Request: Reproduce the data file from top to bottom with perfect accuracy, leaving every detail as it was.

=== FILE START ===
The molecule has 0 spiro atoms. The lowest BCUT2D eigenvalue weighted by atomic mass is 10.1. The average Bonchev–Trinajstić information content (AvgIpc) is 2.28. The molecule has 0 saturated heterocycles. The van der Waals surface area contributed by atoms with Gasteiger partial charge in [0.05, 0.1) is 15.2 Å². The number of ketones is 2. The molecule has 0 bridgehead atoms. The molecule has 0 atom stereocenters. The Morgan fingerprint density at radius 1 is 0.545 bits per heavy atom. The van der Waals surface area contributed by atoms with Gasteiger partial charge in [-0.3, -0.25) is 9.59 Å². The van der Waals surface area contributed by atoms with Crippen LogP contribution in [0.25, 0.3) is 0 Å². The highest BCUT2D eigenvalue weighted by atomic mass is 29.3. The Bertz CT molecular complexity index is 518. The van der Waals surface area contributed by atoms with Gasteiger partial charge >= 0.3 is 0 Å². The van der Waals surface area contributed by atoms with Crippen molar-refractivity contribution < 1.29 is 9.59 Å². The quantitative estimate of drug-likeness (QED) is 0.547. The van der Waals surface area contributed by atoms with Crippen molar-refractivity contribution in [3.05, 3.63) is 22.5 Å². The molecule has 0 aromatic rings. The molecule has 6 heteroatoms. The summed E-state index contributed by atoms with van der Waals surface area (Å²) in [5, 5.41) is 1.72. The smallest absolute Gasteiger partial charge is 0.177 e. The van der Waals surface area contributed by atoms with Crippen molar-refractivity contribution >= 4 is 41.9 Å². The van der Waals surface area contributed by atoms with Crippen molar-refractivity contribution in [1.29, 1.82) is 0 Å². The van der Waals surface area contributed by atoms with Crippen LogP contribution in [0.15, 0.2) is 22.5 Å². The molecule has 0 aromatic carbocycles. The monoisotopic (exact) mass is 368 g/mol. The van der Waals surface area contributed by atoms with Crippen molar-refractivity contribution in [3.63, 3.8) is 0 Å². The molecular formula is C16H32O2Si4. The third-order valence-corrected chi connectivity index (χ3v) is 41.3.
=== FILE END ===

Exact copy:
The molecule has 0 spiro atoms. The lowest BCUT2D eigenvalue weighted by atomic mass is 10.1. The average Bonchev–Trinajstić information content (AvgIpc) is 2.28. The molecule has 0 saturated heterocycles. The van der Waals surface area contributed by atoms with Gasteiger partial charge in [0.05, 0.1) is 15.2 Å². The number of ketones is 2. The molecule has 0 bridgehead atoms. The molecule has 0 atom stereocenters. The Morgan fingerprint density at radius 1 is 0.545 bits per heavy atom. The van der Waals surface area contributed by atoms with Gasteiger partial charge in [-0.3, -0.25) is 9.59 Å². The van der Waals surface area contributed by atoms with Crippen LogP contribution in [0.25, 0.3) is 0 Å². The highest BCUT2D eigenvalue weighted by atomic mass is 29.3. The Bertz CT molecular complexity index is 518. The van der Waals surface area contributed by atoms with Gasteiger partial charge >= 0.3 is 0 Å². The van der Waals surface area contributed by atoms with Crippen molar-refractivity contribution < 1.29 is 9.59 Å². The quantitative estimate of drug-likeness (QED) is 0.547. The van der Waals surface area contributed by atoms with Crippen molar-refractivity contribution in [3.05, 3.63) is 22.5 Å². The molecule has 0 aromatic rings. The molecule has 6 heteroatoms. The summed E-state index contributed by atoms with van der Waals surface area (Å²) in [5, 5.41) is 1.72. The smallest absolute Gasteiger partial charge is 0.177 e. The van der Waals surface area contributed by atoms with Crippen molar-refractivity contribution >= 4 is 41.9 Å². The van der Waals surface area contributed by atoms with Crippen molar-refractivity contribution in [1.29, 1.82) is 0 Å². The van der Waals surface area contributed by atoms with Crippen LogP contribution in [0.15, 0.2) is 22.5 Å². The molecule has 0 aromatic carbocycles. The monoisotopic (exact) mass is 368 g/mol. The van der Waals surface area contributed by atoms with Crippen molar-refractivity contribution in [3.63, 3.8) is 0 Å². The molecular formula is C16H32O2Si4. The third-order valence-corrected chi connectivity index (χ3v) is 41.3.